Customer Service Impact

Jan. 1, 2006
While the equipment rental industry is enjoying an upswing, the past few years have been tough. Customers are more sophisticated than ever and consider

While the equipment rental industry is enjoying an upswing, the past few years have been tough. Customers are more sophisticated than ever and consider more than just rates when choosing where to spend their dollars. For this reason, companies realize they have to work harder for each sale. Smart organizations are putting measures into place to differentiate themselves from competitors while keeping prices reasonable and at a profitable level.

A universally effective initiative to increase profitability is to create a culture based on exceeding customer expectations. Great customer service impacts virtually every aspect of a business. This often makes it difficult for companies to definitively measure the success of service-oriented training. But if you know where and how to look for results, you can see the impact exceptional service can make.

When we think of training ROI, we automatically think in terms of direct revenues from the initiative. However, it's often tricky to clearly link sales results to a customer-service training program. Good service impacts a business on all levels, collectively contributing to your bottom line.

There are four areas in which the effects of customer service training are most apparent and measurable.

Increased revenues

The most obvious way customer service training impacts your revenues is through increased conversion rates on incoming inquiry/transactional calls. An employee trained in service and sales strategies knows how to build value for the caller, preferably before quoting rates. This individual asks the right questions to find out more about the caller's needs and, as a result, can offer the best solution. A caller whose inquiry is met by a knowledgeable, friendly representative is much more likely to place an order than a potential customer who calls for rates and gets only the basic information he or she requested.

When thinking about the value of training for your staff that handles incoming requests, consider this: If at each location you were able to convert just two additional inquiries per day into a $400 transaction, five days a week, 52 weeks a year, you have the potential to increase your annual revenues by more than $200,000. Factor in the number of locations your business has and that number becomes even more impressive. That's an obvious example of return on your customer service training investment.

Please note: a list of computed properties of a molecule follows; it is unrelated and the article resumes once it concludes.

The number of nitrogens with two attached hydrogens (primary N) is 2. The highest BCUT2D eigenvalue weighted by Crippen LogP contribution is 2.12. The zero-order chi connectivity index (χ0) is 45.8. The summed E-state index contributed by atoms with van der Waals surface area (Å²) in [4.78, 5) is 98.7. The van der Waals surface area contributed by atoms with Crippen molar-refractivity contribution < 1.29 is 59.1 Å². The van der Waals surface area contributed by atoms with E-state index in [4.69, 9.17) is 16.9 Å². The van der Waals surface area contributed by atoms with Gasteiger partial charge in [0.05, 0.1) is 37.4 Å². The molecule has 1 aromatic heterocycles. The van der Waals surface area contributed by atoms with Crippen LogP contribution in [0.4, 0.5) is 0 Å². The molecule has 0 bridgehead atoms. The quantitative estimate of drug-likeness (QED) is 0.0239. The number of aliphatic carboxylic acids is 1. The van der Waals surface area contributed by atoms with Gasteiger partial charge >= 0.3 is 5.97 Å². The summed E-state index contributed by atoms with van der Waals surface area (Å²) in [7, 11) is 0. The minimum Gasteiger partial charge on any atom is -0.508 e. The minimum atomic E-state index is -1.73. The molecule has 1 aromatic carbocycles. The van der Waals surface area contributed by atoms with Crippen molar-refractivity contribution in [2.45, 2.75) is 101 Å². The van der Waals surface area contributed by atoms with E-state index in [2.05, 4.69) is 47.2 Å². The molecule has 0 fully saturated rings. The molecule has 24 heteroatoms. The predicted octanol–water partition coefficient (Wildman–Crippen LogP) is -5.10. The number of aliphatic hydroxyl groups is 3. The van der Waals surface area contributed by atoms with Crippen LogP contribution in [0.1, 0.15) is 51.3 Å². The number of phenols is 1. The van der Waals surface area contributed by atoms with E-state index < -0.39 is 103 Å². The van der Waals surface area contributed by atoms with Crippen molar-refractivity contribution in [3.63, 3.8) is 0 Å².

Another example that's not so obvious is with pricing. The ability to build value for your products and services in your customers' minds enables you to charge higher rates. Most customers, while price conscious, will readily pay a few extra dollars for an increase in value. Is your staff prepared to proactively provide reasons your customers should rent from you?

Repeat business and referrals

In an industry reliant on long-term relationships and referrals, you can't ignore the importance of customer loyalty and retention. From a bottom-line perspective, striving for repeat business and referrals is the most cost-effective sales and marketing strategy out there. A staff that understands the business, your customers' needs and consistently exceeds expectations is invaluable in creating ongoing relationships and new sales opportunities.

Increased transaction amounts

Another cost effective way to see how customer service training affects the bottom line is through up-selling and cross-selling. A savvy phone representative asks customers the right questions to find opportunities to up-sell or cross-sell, increasing each transaction amount. Often, customers may not know the options available to them and appreciate a knowledgeable staff member who takes the time to help them find the best solution, even when additional or more expensive equipment is suggested.

Employee retention

Employee satisfaction also contributes to your bottom line. It's a fact that people who are successful in their jobs are often the happiest, and happy employees always treat customers better. When you invest in customer service and sales training to help your team excel in their roles, you substantially increase job satisfaction and retention. Have you ever considered how much staff turnover may cost your organization? Human resource experts estimate the cost of losing a single employee ranges from 30 to 150 percent of that individual's yearly salary (both hourly and salaried). In an industry that relies on employees with technical skills and expertise, replacing staff members can be a tough and expensive prospect.